Just Right

Since Eddie’s blindness diagnosis, he has regularly had a speech, physical, and occupational therapist. Once he entered school full-time, we backed off on much of his private therapy. This was partly because he was getting services at school, but also because we moved states. This left us with fewer medical financial resources, and also with the task of finding new therapists.

Prior to our move, we were blessed with providers that were really rooting for Eddie to succeed. Every single one of his gains was celebrated weekly. Not only was Eddie encouraged, but so was I. I was given pats on the back whenever we met, and basically felt like Eddie could and would succeed at whatever goals we set.

Since our move, I feel like we have been without a cheerleading squad. Sure, there have been some that cheer Eddie on and boast about his success. However, there is no longer a squad, but instead an isolated fan on occasion. I need to find those therapists that will be Eddie’s supporters, and mine as well.

Some of the private therapists we’ve had since the move have been less than enthusiastic about Eddie. It seems that he’s too autistic, or too blind, or too behavioral. Nobody has made me feel like he was just right, or that the providers actually wanted to work with him.

Recently, another Mom of a visually impaired child I know was excited because her new TVI said that her son was “my kind of kid.” Am I asking too much to want that for Eddie? Not only do I feel that the therapists are too picky about Eddie, but also that I am too picky about them.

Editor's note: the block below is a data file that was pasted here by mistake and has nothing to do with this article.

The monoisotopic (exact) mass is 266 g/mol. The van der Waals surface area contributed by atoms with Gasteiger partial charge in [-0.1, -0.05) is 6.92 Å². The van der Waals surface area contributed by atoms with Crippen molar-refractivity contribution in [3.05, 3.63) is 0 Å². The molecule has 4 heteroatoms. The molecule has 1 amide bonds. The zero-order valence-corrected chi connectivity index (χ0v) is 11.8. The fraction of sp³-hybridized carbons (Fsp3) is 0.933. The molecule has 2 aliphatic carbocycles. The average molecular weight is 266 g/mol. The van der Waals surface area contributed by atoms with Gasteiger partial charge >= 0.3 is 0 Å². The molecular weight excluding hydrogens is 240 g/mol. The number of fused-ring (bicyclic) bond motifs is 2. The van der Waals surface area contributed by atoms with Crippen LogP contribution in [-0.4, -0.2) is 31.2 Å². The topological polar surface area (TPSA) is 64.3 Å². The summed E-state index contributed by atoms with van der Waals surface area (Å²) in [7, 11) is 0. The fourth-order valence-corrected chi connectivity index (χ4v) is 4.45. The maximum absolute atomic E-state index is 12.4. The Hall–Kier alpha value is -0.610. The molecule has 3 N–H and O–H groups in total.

I feel a little bit like Goldilocks wandering through town looking for the right therapeutic team. This group is too stand-offish, this group is too rigid, this group has no experience with blind children, and this group is too negative. Just yesterday, through many phone calls and referrals, I think I may have found a group that was just right.

I called and found myself fumbling over the details that make up Eddie. After explaining why he needs speech and occupational therapy, I said that many places had been intimidated by his blindness and some had even written him off. I said that if that was going to be too difficult for this group, I wanted to help in any way that I could. I just wanted to make sure that he would be supported regardless of the areas that others deemed too…something.

The woman I spoke to cut me off almost immediately. She said that wouldn’t be a problem in her office. She happily stated that she could think of two therapists off the top of her head that would be thrilled to work with Eddie. Honestly, if I had been talking to her in person I would have hugged her.

Maybe “thrilled” was a strong word, and maybe my hopes are too high, but I love my son. Others have and do love my son. Is it too much to hope that a new team of therapists could love him? Could cheer for him? Could make him and us feel success?

We need a new team, and I’m hoping this therapy group is it. His evaluation is on Tuesday, and I’m dying to get him in the door. Too long have we allowed everyone to just get by…and hoped that Eddie would come along with what he had. It’s time for a new wave of success…for my son, Eddie…who is just right.